Ken Clarke, Justice Minister, has also just announced the first privatisation of a public sector prison in Birmingham. This is fully opposed by the Prison Officers Association, and the minster has already said that he has contingency plans to use the military if the prison officers’ strike. The POA are facing intense pressure and extreme threats from the Ministry of Justice and their employers and must be supported by trade unionists.

The watchword of capitalist governments is – “let market forces reign”, and the people of Britain are just beginning to see what that really means. It is just another attempt to implement what the ruling class have been trying to do since the end of the second world war, that is, to control the working class and change the relationship of class forces to such a degree that they will be able to do away with all public services and place them in the hands of private business.  The first big attempt to curb the power of the working class was in the 1960s by the Wilson Labour government, now over 40 years later the coalition government is trying to complete that plan.

Crisis of the Greedy Rich 

Since 2008 capitalism has been plunged into a deep worldwide crisis. The crisis in Britain was built up over many years as corrupt politicians, greedy bankers utilising a deregulated international and European system. The speculative frenzy referred to as ‘globalisation’, is imperialism trying to stall the inevitable explosion of contradictions between the productive forces and private property.  This is why the cuts are being forced through but it’s a crisis that the super rich bankers and the billionaires must pay for and workers are not blind to that reality.

The Working Class must take Control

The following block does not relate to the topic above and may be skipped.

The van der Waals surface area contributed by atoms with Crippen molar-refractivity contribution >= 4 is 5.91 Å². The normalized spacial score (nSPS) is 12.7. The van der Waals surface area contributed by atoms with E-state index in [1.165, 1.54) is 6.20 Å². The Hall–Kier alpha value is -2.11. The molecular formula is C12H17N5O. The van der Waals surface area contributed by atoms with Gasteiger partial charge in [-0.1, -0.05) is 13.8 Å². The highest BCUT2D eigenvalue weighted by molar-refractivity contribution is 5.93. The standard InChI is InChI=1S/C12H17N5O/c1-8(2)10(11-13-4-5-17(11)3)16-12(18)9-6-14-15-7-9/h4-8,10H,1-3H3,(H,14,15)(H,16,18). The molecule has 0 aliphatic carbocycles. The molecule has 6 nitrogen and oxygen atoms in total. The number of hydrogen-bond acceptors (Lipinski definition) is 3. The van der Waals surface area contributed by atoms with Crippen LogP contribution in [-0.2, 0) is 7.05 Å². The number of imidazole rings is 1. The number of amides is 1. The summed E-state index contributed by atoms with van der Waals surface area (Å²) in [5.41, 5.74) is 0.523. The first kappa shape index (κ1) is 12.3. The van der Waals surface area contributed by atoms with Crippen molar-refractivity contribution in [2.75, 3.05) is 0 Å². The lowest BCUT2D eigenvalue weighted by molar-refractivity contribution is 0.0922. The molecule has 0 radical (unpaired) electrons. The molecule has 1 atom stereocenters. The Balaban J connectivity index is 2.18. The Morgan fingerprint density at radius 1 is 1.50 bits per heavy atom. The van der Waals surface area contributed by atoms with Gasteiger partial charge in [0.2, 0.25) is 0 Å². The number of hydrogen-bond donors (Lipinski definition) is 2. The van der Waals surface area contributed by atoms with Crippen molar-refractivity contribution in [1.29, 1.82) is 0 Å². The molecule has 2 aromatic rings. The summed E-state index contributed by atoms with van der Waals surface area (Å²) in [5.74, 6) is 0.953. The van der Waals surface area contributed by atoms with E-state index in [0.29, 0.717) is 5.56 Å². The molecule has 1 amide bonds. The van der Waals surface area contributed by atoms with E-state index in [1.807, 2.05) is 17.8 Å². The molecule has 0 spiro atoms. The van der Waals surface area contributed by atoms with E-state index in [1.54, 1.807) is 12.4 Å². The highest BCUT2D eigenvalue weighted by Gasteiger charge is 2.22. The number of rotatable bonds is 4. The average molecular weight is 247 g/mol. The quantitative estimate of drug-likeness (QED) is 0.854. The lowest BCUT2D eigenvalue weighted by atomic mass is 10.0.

If the ruling class are given an open road we will find ourselves facing the conditions of oppression and depression as in the 1930s. Only strikes, occupations and militant mobilisations will prevent the outcome of such a bleak future.  British capitalism is trying to save itself by extracting as much value from the working class as fast as it can but that also hastens the next crash.

There is a rising anger in work places and in communities and March 26th showed. Just before the London demonstration, 120,000 university and college workers came together in a national strike against education cuts. Other strikes are also on the way but union leaderships will have to be fought.

Communities have mobilised to protest against the cuts in services throughout Britain they have not yet developed from protest into action.  A number of anti-cuts assemblies have been organised which the ISL support and will participate in, and seek to deepen the links between trade unions, workers and community based campaigns.

The local council elections should be used to stir up support for local and national anti-cut campaigns. In a coalition of trade unionists and socialist groups the ISL is standing candidates in the May elections with the perspective of developing a fight against all the cuts and with a message declaring that the only alternative is a socialist alternative.

The alternative on 26th March was not the Labour Party, which way lies demoralisation and defeat. The only alternative is uniting all the struggles into one mass movement against the Government. The alternative is socialism.

–       Unions – fight for your class against job, benefit and service cuts

–       Unite Communities and Unions against the Cuts

–       Right to Work for All

–       Right to Benefits for All

–       Make the Rich Pay